Saturday, July 25, 2015
I took the high road
Which, according to the City of Chicago, made me an acceptable juror. The lucky individuals who weren't impaneled were the ones who said they hated potholes and had elaborate, gruesome stories about the damage done to their cars.
The case I got was a woman who sued the city because she fell in a pothole and messed up her knee. She requested $17,000 for medical bills, pain and suffering and loss of ordinary use. We awarded her just over $9,000. As a jury, we felt that her accident was more than half the City's fault, since the law states that maintaining the roads is their responsibility. On the other hand, $17,000 was steep and "loss of ordinary use" felt to me as though she was gilding the lily. She didn't lose her leg, after all.
I feel good about the verdict, the award, and our ability to reach consensus. But I hated jury duty.
Too many people (12 jurors, 2 alternates and, at times, a sheriff's deputy) in one small room while we waited for court to begin and while we deliberated. And some people are such assholes.
The judge told us not to consider the woman's health insurance. It was in writing, too, in the jury instructions. Insurance is a private contract and has no bearing on whether or not the City was responsible for the woman's injuries.
So what's the first question that comes up? "I wonder how much her insurance paid ..." The man who asked made it clear he thought she was "double dipping."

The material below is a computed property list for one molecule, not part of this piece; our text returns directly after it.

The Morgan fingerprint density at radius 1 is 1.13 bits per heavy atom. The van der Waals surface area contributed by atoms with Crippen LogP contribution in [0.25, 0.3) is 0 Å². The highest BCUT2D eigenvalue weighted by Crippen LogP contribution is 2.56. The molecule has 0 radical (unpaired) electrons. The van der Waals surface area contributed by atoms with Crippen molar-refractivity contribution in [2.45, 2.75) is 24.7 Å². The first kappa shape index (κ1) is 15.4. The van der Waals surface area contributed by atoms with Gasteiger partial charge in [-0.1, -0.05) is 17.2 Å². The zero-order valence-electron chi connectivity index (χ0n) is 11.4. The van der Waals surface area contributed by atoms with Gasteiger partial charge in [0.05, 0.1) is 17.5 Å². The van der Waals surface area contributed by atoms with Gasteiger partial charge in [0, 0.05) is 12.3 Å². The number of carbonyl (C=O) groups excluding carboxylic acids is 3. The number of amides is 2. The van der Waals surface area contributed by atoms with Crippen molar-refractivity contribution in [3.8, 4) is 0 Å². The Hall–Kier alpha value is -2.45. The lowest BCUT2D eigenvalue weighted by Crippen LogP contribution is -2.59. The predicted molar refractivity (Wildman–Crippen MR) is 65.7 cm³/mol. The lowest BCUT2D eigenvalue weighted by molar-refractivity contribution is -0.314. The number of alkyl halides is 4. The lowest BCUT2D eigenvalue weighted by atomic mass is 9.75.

"We're not supposed to consider that," I said.
"I think it's important and so I'm putting it out there."
"And I'm batting it back because the judge said we're not supposed to consider it."
Good, Gal. You just caused tension in this tiny room. I didn't want to, but I couldn't help it.
He also wanted us to do this "in a hurry" so we could "get out of there." After all, we jurors had trains to catch and this wasn't "that big a deal, anyway."
I countered that I was going to take my time. I pointed out that it was a big deal -- this case had taken two years to come to trial -- to the plaintiff. And I reminded him I'd taken an oath. One of the other female jurors actually said, "amen," and that's when I saw I was speaking for the women in the room. Here I was afraid I'd made the high road so high that I would get a nosebleed, and it turned out I was doing something important.
But it took me days to shake how angry I was at that man, my fellow juror. At least I know I'll never have to see him again. (Though actually, I might. He happens to work at the hospital just up the street, the one where I go to get my annual mammogram.)